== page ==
Many large corporations including Cisco, IBM, Microsoft, Philips, Panasonic etc. have entered the fray. Some have seen that the future of the PC is limited unless it expands into the home networking environment. Others note that each home in America now has 2 TV's and one PC (soon to be 2 PC's) as well as umpteen other electronic devices. Why not capitalize on this fact and network all this stuff together. CES99 demonstrated to me that these players and many others are serious about Home Networking.
The following are excerpts of progress reports on the Qingdao Technology Center Home Automation Project as reported by Max E. Greene. Thanks to Max we can get an idea of some of the challenges and rewards of working on an overseas project of this nature.
The wiring closet exists to hold not only the 'other end' of the cables we run to various points in the house, but also the devices like network hubs, PBXs, alarm control panels, video and audio distribution equipment, etc. that will provide the services these cables carry.
Home API allows a software developer an easy way to discover controllable devices in the home, the control attributes of the devices (on/off, volume up/down, channel, time, temperature, status, etc.), and the current state of the device, and it provides the ability to modify or change the state of the device.
SWAP defines a common interface specification that supports wireless voice and data services in the home. It was designed to operate with the Public Switched Telephone Network (PSTN) and the Internet.
The switch does NOT require a neutral wire. The majority of the rest of European countries (German, France etc) all seem to have their lighting circuits wired differently to the UK (they DO need a neutral wire) and so we couldn't use their switches. The switch will control (and dim) incandescent lights from 60W to 300W.
Powerline Control Systems' SceneMaster system allows multiple lights to be set to various dim levels creating single room or whole house lighting scenes with one command. With 4 switches you can implement a complete single room four light system. No central controller is necessary, only one transmitter and the appropriate number of PCS receivers.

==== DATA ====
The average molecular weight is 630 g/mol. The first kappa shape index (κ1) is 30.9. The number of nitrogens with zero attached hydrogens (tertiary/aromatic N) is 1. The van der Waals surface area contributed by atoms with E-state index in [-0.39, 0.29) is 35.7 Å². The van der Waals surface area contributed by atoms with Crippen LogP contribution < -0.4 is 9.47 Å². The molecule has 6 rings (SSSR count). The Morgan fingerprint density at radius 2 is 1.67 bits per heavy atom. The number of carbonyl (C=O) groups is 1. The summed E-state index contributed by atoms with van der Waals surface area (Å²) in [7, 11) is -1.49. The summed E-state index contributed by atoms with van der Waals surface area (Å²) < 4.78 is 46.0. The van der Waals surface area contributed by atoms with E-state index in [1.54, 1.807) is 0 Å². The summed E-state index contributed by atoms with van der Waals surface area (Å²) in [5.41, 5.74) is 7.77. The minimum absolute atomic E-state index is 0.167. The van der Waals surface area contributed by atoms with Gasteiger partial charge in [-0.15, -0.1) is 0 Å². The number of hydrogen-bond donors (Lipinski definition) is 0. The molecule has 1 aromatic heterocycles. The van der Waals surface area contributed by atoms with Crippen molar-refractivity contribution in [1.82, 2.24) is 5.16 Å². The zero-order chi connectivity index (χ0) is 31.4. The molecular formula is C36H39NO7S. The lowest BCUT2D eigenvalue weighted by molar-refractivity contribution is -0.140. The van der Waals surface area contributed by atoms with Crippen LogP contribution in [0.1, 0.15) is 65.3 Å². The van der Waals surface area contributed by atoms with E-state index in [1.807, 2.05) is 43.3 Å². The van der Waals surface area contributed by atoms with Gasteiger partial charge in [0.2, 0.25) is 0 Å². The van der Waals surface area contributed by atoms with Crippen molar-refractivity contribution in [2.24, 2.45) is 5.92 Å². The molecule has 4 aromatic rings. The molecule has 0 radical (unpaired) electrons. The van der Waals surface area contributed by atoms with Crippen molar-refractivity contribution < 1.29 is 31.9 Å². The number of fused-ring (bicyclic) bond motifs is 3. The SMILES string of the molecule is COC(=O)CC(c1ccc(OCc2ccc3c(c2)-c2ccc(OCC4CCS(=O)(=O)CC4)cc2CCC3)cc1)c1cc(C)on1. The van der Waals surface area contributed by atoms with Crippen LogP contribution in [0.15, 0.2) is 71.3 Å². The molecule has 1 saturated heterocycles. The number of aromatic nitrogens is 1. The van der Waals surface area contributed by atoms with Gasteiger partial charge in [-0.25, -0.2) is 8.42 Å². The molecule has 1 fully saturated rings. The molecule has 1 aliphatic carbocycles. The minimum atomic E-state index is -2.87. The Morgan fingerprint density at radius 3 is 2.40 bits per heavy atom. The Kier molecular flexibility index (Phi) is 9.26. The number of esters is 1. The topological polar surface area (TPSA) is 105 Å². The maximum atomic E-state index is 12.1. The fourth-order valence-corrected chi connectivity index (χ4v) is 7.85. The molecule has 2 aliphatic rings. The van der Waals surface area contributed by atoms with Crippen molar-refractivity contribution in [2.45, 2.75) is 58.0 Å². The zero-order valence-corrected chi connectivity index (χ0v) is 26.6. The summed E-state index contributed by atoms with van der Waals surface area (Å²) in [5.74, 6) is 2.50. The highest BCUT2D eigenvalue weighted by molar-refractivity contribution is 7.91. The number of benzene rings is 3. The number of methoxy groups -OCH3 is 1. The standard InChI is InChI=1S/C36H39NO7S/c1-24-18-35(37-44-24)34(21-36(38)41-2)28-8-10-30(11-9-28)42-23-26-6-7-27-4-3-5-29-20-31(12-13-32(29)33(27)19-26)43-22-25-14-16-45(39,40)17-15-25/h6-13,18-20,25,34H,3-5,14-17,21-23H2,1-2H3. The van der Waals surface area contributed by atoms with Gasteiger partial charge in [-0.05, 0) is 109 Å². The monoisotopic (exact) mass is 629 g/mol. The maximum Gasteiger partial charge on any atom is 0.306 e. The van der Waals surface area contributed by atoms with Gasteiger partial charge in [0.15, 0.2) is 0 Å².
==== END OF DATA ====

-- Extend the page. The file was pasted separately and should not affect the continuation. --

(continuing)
There is a time and a season for everything, and indeed, even in a two-way system there is a time to "speak" and a time to refrain from "speaking". So the focus of the issue before us is whether a system can support two-way communication and not when and how this capability is used.
According to APC, the SurgeStation offers the Lowest IEEE 587 Category A Let-through and UL 1449 330V. IEEE tests simulate severe surge events common to the home and office environment. SurgeArrest provides the lowest let-through voltages for maximum protection. Moreover, SurgeArrest's 330V rating is UL's best available rating against devastating surges and spikes. All SurgeArrest products have received UL's 330V rating.
No, the unit doesn't get the body of the messages (it leaves those in your mailbox for retrieval with a PC). The IT-380 is designed to be an "E-mail advisory device" or Internet appliance, meaning that it informs you that you have new E-mail without providing the full message text; it is not designed for sending and receiving E-mail. My first impression of this limitation was negative but then when I thought about it, I realized that I really don't want a phone to get my email anyway. How would I type in a reply, organize and save messages etc. with a keypad. And what attachments ... where would they go ... lost in cyberspace forever?
Ask 100 people on the streets of the UK what X-10 is and I reckon the two top answers would be: 1. It's a sci-fi movie. or 2. It's that cream for hemorrhoids isn't it? Up until very recently X-10 had only been available from a couple of mail order specialists. Then, about 12 months ago, products finally became available 'over the counter' in Maplin stores (something like your Radio Shack) across the country. Despite recent price cuts, modules are still very expensive. A lamp module, for example, is around 30.00 UK Pounds (the equivalent of just under $50!!). You can imagine how sick we feel when we see US units advertised at around $10. But at last X-10 is slowly starting to get exposure in the UK.
All the talk of a home office is great, but not practical, because our bosses require us to be at the office during the work day, and just allow the home office for us to do more work for them while we're at home! That's okay for some, but I've got a better idea -- lets bring the home -- to the office; or anywhere we are! Cheap!!
I had the unit up an running in a few minutes and it learned commands from my remote in no time. This is the first device I've reviewed from the UK and I'm impressed with the functionality. Frankly, I think much of the equipment coming to market these days is unnecessarily complicated as manufacturers try to do too much with one device.
"Controlling devices in the selected house code is easy but you must know the correct phrases to use. For example "Turn on Coach Lamp" commands the lamp on and "Shut off Coach Lamp" turns it off. "Set Coach Lamp to 75%" ... Brighten Coach Lamp by 10%" etc. Once you learn the key phrases you're all set and with proper training, the voice recognition is quite accurate."
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